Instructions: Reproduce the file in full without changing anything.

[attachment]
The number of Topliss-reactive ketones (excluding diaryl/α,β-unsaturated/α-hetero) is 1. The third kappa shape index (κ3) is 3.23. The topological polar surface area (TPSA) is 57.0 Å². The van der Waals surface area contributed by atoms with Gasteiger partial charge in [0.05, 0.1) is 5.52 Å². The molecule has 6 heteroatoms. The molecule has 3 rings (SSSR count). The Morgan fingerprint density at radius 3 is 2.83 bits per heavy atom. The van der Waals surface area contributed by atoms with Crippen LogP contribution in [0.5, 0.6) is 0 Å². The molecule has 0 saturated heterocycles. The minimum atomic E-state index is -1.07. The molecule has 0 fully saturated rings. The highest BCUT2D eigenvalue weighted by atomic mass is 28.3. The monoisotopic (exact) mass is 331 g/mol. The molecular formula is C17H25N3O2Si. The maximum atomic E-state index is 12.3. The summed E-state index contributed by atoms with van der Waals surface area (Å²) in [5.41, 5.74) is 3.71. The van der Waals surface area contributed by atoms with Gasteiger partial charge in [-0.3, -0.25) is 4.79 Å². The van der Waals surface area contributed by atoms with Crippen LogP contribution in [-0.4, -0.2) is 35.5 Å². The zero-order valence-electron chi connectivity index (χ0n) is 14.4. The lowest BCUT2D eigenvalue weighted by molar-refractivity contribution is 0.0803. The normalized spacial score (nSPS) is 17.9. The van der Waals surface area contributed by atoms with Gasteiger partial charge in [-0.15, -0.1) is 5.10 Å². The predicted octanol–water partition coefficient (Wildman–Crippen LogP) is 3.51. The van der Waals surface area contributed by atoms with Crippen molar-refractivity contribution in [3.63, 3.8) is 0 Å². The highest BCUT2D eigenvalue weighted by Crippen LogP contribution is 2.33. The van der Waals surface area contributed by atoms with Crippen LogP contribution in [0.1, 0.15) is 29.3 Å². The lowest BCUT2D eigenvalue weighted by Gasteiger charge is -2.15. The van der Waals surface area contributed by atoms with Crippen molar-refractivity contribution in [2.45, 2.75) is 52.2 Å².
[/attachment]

The number of Topliss-reactive ketones (excluding diaryl/α,β-unsaturated/α-hetero) is 1. The third kappa shape index (κ3) is 3.23. The topological polar surface area (TPSA) is 57.0 Å². The van der Waals surface area contributed by atoms with Gasteiger partial charge in [0.05, 0.1) is 5.52 Å². The molecule has 6 heteroatoms. The molecule has 3 rings (SSSR count). The Morgan fingerprint density at radius 3 is 2.83 bits per heavy atom. The van der Waals surface area contributed by atoms with Crippen LogP contribution in [0.5, 0.6) is 0 Å². The molecule has 0 saturated heterocycles. The minimum atomic E-state index is -1.07. The molecule has 0 fully saturated rings. The highest BCUT2D eigenvalue weighted by atomic mass is 28.3. The monoisotopic (exact) mass is 331 g/mol. The molecular formula is C17H25N3O2Si. The maximum atomic E-state index is 12.3. The summed E-state index contributed by atoms with van der Waals surface area (Å²) in [5.41, 5.74) is 3.71. The van der Waals surface area contributed by atoms with Gasteiger partial charge in [-0.3, -0.25) is 4.79 Å². The van der Waals surface area contributed by atoms with Crippen LogP contribution in [-0.4, -0.2) is 35.5 Å². The zero-order valence-electron chi connectivity index (χ0n) is 14.4. The lowest BCUT2D eigenvalue weighted by molar-refractivity contribution is 0.0803. The normalized spacial score (nSPS) is 17.9. The van der Waals surface area contributed by atoms with Gasteiger partial charge in [-0.15, -0.1) is 5.10 Å². The predicted octanol–water partition coefficient (Wildman–Crippen LogP) is 3.51. The van der Waals surface area contributed by atoms with Crippen molar-refractivity contribution in [3.63, 3.8) is 0 Å². The highest BCUT2D eigenvalue weighted by Crippen LogP contribution is 2.33. The van der Waals surface area contributed by atoms with Crippen LogP contribution in [0.1, 0.15) is 29.3 Å². The lowest BCUT2D eigenvalue weighted by Gasteiger charge is -2.15. The van der Waals surface area contributed by atoms with Crippen molar-refractivity contribution in [2.45, 2.75) is 52.2 Å².